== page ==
An acute myopathy has been observed with the use of high doses of corticosteroids, most often occurring in patients with disorders of neuromuscular transmission (., myasthenia gravis ), or in patients receiving concomitant therapy with neuromuscular blocking drugs (., pancuronium). This acute myopathy is generalized, may involve ocular and respiratory muscles, and may result in quadriparesis . Elevations of creatine kinase may occur. Clinical improvement or recovery after stopping corticosteroids may require weeks to years.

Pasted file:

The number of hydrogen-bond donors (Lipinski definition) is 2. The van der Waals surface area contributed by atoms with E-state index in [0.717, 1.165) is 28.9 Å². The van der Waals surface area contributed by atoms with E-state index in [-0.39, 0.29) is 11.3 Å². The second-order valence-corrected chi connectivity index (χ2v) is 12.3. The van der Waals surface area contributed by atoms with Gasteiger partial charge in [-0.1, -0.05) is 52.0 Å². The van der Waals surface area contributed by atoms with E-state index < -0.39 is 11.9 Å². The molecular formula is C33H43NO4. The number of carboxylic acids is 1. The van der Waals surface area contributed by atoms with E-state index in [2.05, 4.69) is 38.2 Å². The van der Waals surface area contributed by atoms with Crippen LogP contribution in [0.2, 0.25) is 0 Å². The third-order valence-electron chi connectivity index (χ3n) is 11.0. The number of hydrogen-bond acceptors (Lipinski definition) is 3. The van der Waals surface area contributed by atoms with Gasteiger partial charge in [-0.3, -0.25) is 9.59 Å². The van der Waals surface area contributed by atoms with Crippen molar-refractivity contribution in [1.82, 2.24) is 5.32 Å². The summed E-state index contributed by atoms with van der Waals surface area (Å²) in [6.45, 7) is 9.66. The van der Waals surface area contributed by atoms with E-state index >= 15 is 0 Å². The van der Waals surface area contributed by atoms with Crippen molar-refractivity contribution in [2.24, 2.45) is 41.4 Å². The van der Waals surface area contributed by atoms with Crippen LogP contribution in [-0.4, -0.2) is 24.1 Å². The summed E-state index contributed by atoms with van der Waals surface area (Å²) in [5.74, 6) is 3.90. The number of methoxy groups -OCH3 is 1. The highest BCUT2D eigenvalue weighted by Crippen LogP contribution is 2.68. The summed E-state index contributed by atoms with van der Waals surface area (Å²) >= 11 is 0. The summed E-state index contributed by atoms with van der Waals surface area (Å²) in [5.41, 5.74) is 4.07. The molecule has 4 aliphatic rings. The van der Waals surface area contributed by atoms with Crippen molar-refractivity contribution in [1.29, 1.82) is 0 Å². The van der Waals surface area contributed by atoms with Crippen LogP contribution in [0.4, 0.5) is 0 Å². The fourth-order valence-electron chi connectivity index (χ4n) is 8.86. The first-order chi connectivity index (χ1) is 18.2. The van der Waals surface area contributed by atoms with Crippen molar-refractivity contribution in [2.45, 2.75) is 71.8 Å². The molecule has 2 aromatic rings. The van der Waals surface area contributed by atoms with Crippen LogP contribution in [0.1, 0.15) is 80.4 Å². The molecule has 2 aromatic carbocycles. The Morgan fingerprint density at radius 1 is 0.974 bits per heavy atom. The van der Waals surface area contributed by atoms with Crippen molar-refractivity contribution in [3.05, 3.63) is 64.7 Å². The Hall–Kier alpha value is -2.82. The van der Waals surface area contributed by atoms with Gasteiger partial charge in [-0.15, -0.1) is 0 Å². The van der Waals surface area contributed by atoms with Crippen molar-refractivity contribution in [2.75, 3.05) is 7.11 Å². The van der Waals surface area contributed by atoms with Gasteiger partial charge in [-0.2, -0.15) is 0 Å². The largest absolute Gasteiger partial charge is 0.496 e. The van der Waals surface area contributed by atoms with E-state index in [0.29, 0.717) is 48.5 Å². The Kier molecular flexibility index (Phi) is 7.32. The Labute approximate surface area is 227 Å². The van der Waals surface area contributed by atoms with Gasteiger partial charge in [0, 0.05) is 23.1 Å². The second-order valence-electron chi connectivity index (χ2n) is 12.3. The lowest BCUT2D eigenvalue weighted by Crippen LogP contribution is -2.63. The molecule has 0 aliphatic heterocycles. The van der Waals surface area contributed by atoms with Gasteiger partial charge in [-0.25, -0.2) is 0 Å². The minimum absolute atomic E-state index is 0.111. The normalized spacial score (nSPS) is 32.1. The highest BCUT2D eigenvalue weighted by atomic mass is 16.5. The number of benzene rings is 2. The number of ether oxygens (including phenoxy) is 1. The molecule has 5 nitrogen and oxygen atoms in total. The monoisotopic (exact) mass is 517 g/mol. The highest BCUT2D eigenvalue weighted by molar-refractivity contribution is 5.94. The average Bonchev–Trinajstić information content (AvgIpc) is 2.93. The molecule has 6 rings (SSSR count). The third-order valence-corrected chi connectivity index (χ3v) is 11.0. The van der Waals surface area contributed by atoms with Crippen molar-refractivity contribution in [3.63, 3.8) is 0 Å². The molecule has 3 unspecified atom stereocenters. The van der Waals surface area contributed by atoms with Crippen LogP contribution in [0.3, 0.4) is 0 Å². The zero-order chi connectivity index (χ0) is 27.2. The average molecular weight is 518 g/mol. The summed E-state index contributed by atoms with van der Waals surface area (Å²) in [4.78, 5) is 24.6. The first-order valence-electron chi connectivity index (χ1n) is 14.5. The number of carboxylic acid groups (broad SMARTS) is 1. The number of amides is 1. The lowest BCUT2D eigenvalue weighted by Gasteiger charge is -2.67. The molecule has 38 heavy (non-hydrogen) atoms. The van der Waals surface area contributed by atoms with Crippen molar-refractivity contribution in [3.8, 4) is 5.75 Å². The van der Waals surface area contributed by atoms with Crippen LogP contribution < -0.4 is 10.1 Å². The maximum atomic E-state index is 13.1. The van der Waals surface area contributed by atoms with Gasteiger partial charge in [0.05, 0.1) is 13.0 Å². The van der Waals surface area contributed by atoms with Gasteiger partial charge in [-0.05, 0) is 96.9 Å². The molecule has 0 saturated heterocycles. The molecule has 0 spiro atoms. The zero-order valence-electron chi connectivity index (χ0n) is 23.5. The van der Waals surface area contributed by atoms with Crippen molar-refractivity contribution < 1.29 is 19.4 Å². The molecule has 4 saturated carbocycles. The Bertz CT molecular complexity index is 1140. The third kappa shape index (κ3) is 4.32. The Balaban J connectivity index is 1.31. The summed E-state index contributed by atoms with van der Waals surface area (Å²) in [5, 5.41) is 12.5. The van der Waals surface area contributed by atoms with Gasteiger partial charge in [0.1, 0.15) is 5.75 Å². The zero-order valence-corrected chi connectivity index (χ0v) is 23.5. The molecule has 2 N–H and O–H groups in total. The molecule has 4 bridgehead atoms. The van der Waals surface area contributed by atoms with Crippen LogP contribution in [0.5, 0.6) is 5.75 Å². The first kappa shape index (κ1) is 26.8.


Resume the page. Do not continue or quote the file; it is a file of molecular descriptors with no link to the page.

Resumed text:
Children who are on immunosuppressant drugs are more susceptible to infections than healthy children. Chicken pox and measles, for example, can have a more serious or even fatal course in children on immunosuppressant corticosteroids. In such children, or in adults who have not had these diseases, particular care should be taken to avoid exposure. If exposed, therapy with varicella zoster immune globulin (VZIG) or pooled intravenous immunoglobulin (IVIG), as appropriate, may be indicated. If chicken pox develops, treatment with antiviral agents may be considered.